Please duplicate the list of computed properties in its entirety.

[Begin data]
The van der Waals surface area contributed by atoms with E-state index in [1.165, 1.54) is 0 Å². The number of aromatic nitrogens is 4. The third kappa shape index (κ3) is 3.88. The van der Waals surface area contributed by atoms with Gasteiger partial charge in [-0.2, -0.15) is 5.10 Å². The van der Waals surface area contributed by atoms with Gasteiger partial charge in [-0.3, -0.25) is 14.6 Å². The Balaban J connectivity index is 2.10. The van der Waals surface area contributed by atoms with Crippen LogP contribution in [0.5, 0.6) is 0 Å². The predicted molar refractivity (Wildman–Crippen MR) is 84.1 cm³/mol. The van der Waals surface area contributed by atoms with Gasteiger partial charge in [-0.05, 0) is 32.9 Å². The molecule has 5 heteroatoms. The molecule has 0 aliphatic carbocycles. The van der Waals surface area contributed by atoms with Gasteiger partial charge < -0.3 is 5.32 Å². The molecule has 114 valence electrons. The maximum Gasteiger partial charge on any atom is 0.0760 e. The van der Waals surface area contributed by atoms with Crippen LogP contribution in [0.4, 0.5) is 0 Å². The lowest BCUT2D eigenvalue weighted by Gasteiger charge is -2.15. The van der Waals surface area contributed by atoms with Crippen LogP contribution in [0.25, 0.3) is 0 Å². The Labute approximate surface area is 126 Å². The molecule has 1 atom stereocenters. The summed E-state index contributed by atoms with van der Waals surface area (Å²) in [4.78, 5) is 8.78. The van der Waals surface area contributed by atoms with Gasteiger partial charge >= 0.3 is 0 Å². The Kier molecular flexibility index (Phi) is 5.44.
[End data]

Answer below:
The van der Waals surface area contributed by atoms with E-state index in [1.165, 1.54) is 0 Å². The number of aromatic nitrogens is 4. The third kappa shape index (κ3) is 3.88. The van der Waals surface area contributed by atoms with Gasteiger partial charge in [-0.2, -0.15) is 5.10 Å². The van der Waals surface area contributed by atoms with Gasteiger partial charge in [-0.3, -0.25) is 14.6 Å². The Balaban J connectivity index is 2.10. The van der Waals surface area contributed by atoms with Crippen LogP contribution in [0.5, 0.6) is 0 Å². The predicted molar refractivity (Wildman–Crippen MR) is 84.1 cm³/mol. The van der Waals surface area contributed by atoms with Gasteiger partial charge in [-0.05, 0) is 32.9 Å². The molecule has 5 heteroatoms. The molecule has 0 aliphatic carbocycles. The van der Waals surface area contributed by atoms with Gasteiger partial charge < -0.3 is 5.32 Å². The molecule has 114 valence electrons. The maximum Gasteiger partial charge on any atom is 0.0760 e. The van der Waals surface area contributed by atoms with Crippen LogP contribution in [0.4, 0.5) is 0 Å². The lowest BCUT2D eigenvalue weighted by Gasteiger charge is -2.15. The van der Waals surface area contributed by atoms with Crippen LogP contribution in [0.25, 0.3) is 0 Å². The Labute approximate surface area is 126 Å². The molecule has 1 atom stereocenters. The summed E-state index contributed by atoms with van der Waals surface area (Å²) in [4.78, 5) is 8.78. The van der Waals surface area contributed by atoms with Gasteiger partial charge >= 0.3 is 0 Å². The Kier molecular flexibility index (Phi) is 5.44.